Rupert Grint Press Archives

Unsentimental brotherhood

Petter Næss has made a film about brotherhood between enemies during the Second World War, and he has managed it without falling into the traps of sentimentality.

Sentimentality and lack of credibility are the pitfalls when making a film about brotherhood between enemies during the Second World War. Director Petter Næss avoided both of those with the help from a solid and subtle style of storytelling.

I went to the screening with a certain sense of skepticism since early trailers revealed that we will be seeing British and German soldiers working together to survive the wild Norwegian winter mountains. Why should we believe this – why don’t the three German shoot the two Brits, or vice versa, as soon as the two parties collide in a desolate cabin?

But the scriptwriters and the director indicate that guns aren’t always the easiest in the wilderness. At the same time, Næss understands that he has to use a lot of the screen time to challenge the project of brotherhood before there can even be talk of cooperation, and not just friction inside of the windy walls.

In the beginning, the atmosphere becomes really toxic when the German Lieutenant Horst Schopis (Florian Lukas) draws a dividing line over the cabin floor and keeps the two Brits as prisoners of war in one end of the room.

While the blizzard sends icy winds through the thin timber, the most hot-tempered guys try to hit the opposing party with scorn and mockery. Luckily, the director has picked talented actors to shape distinctive characters and lets them speak a believable mixture of German and English.

On the British side, the highly educated fighter pilot Davenport (Lachlan Nieboer) forms a striking contrast to the man from Liverpool’s working streets, Robert Smith (Rupert Grint), who spews his contempt towards Nazis in a popular manner. Great character portrayal.

On the German team, the spectrum is also well taken care of. Lieutenant Schopis emerges as a German man of honor, Sergeant Wolfgang Strunker (Stig Henrik Hoff) is a silent, persistent warrior while Corporal Josef Schwartz (David Kross) is the hard dedicated Nazi who we are taught to believe all German were like.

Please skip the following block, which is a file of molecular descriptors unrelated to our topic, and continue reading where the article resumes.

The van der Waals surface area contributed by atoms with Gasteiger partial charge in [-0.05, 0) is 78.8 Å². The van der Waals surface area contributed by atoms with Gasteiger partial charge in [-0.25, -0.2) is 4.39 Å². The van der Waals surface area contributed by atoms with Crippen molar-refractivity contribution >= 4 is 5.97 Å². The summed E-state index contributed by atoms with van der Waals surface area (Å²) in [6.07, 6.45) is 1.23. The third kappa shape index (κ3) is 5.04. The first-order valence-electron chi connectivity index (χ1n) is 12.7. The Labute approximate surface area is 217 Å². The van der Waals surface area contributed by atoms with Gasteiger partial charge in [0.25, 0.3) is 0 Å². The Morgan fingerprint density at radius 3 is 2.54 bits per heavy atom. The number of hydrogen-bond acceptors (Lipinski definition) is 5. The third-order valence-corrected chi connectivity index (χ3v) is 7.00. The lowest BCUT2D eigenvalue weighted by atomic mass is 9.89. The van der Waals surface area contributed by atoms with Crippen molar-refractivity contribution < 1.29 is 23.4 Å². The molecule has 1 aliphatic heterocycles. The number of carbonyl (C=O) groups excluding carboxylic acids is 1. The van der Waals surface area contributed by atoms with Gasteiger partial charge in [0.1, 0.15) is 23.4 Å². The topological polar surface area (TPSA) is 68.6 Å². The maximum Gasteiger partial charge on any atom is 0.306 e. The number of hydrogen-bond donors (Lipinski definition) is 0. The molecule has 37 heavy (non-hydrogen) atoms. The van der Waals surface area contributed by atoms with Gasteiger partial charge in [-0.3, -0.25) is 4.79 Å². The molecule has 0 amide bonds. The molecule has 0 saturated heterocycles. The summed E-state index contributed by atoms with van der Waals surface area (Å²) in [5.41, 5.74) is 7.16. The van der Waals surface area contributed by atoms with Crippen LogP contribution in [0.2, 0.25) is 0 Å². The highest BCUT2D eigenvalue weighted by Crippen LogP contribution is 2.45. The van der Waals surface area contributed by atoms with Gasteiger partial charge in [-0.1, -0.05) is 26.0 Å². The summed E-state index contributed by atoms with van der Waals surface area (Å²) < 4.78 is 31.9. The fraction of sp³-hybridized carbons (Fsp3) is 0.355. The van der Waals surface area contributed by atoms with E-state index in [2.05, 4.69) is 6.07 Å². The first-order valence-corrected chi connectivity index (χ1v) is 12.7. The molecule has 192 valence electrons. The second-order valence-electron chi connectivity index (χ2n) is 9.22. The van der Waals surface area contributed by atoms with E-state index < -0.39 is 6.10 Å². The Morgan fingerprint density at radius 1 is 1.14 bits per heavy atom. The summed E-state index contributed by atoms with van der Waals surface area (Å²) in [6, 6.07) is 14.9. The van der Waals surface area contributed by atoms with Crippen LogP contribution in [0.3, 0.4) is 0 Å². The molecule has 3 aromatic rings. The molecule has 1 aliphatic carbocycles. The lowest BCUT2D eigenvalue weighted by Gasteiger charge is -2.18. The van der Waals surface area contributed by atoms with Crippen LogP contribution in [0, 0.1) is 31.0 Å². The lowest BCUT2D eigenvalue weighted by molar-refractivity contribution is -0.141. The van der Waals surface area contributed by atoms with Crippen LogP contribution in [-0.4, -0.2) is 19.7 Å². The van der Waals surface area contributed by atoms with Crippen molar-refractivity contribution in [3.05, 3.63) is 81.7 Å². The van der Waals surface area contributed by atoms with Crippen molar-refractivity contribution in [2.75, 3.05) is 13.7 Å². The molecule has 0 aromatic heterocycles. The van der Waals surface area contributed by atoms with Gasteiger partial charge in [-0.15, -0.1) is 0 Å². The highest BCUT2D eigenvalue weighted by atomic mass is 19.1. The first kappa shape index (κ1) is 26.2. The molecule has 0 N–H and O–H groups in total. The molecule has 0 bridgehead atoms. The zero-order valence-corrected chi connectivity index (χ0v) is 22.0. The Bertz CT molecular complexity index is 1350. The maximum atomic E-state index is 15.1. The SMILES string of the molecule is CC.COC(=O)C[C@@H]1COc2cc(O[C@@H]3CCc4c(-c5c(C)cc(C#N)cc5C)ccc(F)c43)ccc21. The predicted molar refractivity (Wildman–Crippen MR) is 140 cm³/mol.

Now, it takes a lot of dramatic increase, both on the outer and the inner level, to keep a five man chamber play going without having the audience lose interest. But the script constantly offers new twists while the food and firewood decrease and the infection increases rapidly in old wounds.

When death threatens and the enemies finally decide to work together, the director has succeeded in his objective: We’ve become so familiar with strengths and weaknesses of the individuals that we want them to survive, all five of them.

Refining the image of the enemy can only be done decades after the end of the war. Nevertheless, you can say that “Into the White” has been made before. Næss humanizes the counterpart just like director Christian Carion did in “Joyeux Noël” (2005): In order to celebrate Christmas Eve during the First World War, Scottish, French and German soldiers put down their weapons and become friends in the trenches for a moment. But that film fell slightly into a ditch of sentimentality. Instead, Næss uses the northern lights to create an amazingly beautiful unifying image: Under the night sky we’re all equal, regardless which coat of arms adorns the uniform.

Translated by Malene.

Original article found here: | March 10, 2012

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